Is Glycerin considered a Glycol or part of the Glycol family?

This was an interesting question that was posed to us by two different clients.  It stems from classification of our Timberline Concentrate Antifreeze / Coolant and Timberline Hydraulic Fluid.  Here is what Axel Negrete, a board advisor and chemical engineer, responded with: “I would say no, they are not the same.   A glycol is a Read more about Is Glycerin considered a Glycol or part of the Glycol family?[…]

What defines an environmentally safe hydraulic fluid?

Timberline Brands LLC provides AW68 hydraulic fluids that are considered biodegradable and suitable for environmentally sensitive environments such as forestry & construction equipment, marine equipment, and off-shore drilling operations. The hydraulics & pneumatics website provides an incredible resource on this subject in its article entitled “Engineering Essentials: Hydraulic Fluids” in the section on ‘Environmental fluids‘.

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Can your antifreeze be ingested without any harm to human or animal?

We make our antifreeze / coolants from glycerin, propylene gylcol (PG), reverse osmosis water, dyes, and an antifreeze additive package that allows us to meet the ASTM D6210 specification for heavy duty application without the of SCA’s or extenders. The gycols that we use, glycerin and PG, are not poisonous if eaten by humans or Read more about Can your antifreeze be ingested without any harm to human or animal?[…]

How much water should be mixed with my antifreeze?

  If you are using our Pre-Blend HDLL antifreeze / coolant, you shouldn’t mix any further water with the antifreeze / coolant as Timberline has already mixed in the proper amount of reverse osmosis treated water.  In contrast to mixing it yourself, our reverse osmosis treated water ensures that you are not introducing any contaminants Read more about How much water should be mixed with my antifreeze?[…]

I want to replace/top-up the coolant, what should I use?

Each automobile manufacturer has specific requirements for antifreeze that depend upon the predominant engine design that manufacturer uses.  These manufacturers required a specific (Disodium Fluorescein) color dye to help mechanics differentiate what is in the radiator system already as wel as help trace the source of leaks. Even though our antifreeze / coolants have dyes, Read more about I want to replace/top-up the coolant, what should I use?[…]

Can original manufacturer warranties be voided by using Timberline antifreeze coolant products?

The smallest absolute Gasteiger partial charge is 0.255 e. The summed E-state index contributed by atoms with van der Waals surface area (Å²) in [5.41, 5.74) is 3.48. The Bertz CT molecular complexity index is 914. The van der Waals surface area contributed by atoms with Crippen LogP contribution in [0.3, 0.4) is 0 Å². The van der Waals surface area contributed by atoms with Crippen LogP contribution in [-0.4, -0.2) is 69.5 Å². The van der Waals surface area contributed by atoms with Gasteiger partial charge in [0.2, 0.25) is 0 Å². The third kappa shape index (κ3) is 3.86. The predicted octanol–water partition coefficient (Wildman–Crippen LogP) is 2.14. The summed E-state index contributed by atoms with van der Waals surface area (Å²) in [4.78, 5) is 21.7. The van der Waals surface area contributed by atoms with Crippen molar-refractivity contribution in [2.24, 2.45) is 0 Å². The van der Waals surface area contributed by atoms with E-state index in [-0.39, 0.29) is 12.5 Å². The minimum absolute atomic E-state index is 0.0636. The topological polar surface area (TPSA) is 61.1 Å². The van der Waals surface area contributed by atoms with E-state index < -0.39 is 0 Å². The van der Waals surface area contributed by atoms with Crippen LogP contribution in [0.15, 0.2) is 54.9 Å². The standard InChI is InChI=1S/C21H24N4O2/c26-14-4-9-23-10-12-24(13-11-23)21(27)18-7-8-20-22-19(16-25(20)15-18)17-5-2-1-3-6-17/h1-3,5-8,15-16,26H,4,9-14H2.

Federal Law, the Magnuson-Moss Warranty Act, 1975, prohibits a manufacturer or dealer from voiding your warranty just because you have chosen to use an aftermarket antifreeze/coolant in your automobile. Requiring a consumer to buy a product from a particular company for use in your automobile in order to be eligible to receive protection under your Read more about Can original manufacturer warranties be voided by using Timberline antifreeze coolant products?[…]

What is the shelf life of Timberline antifreeze coolants?

Our antifreeze coolant products are made with base fluids that combine to form a pH neutral product that has a shelf life of more than three (3) years.  Actually, we believe that the shelf life is ten (10) years or more, but we haven’t been in business that long – we have samples of our Read more about What is the shelf life of Timberline antifreeze coolants?[…]

Can I mix ordinary tap water with Timberline antifreeze coolants?

Whenever Timberline Brands LLC mixes the base fluids to create our antifreeze coolant products, we always use water that has been purified by a reverse osmosis process.  This ensures that we are not adding any hard metals or other salts into our antifreeze coolant mix – salts are normally used to soften water in city water Read more about Can I mix ordinary tap water with Timberline antifreeze coolants?[…]

What should I do with used antifreeze that I remove from my radiator? Can I just pour it down the drain or the sewer in the street?

Never pour used antifreeze down the drain or in the street. Both ethylene glycol (which other antifreeze coolant manufacturers use) and propylene glycol (which we at Timberline BRands LLC used exclusively) are toxic – even propylene glycol which is less toxic than ehtylene glycol to the point that only massive amounts ingested will cause issues in Read more about What should I do with used antifreeze that I remove from my radiator? Can I just pour it down the drain or the sewer in the street?[…]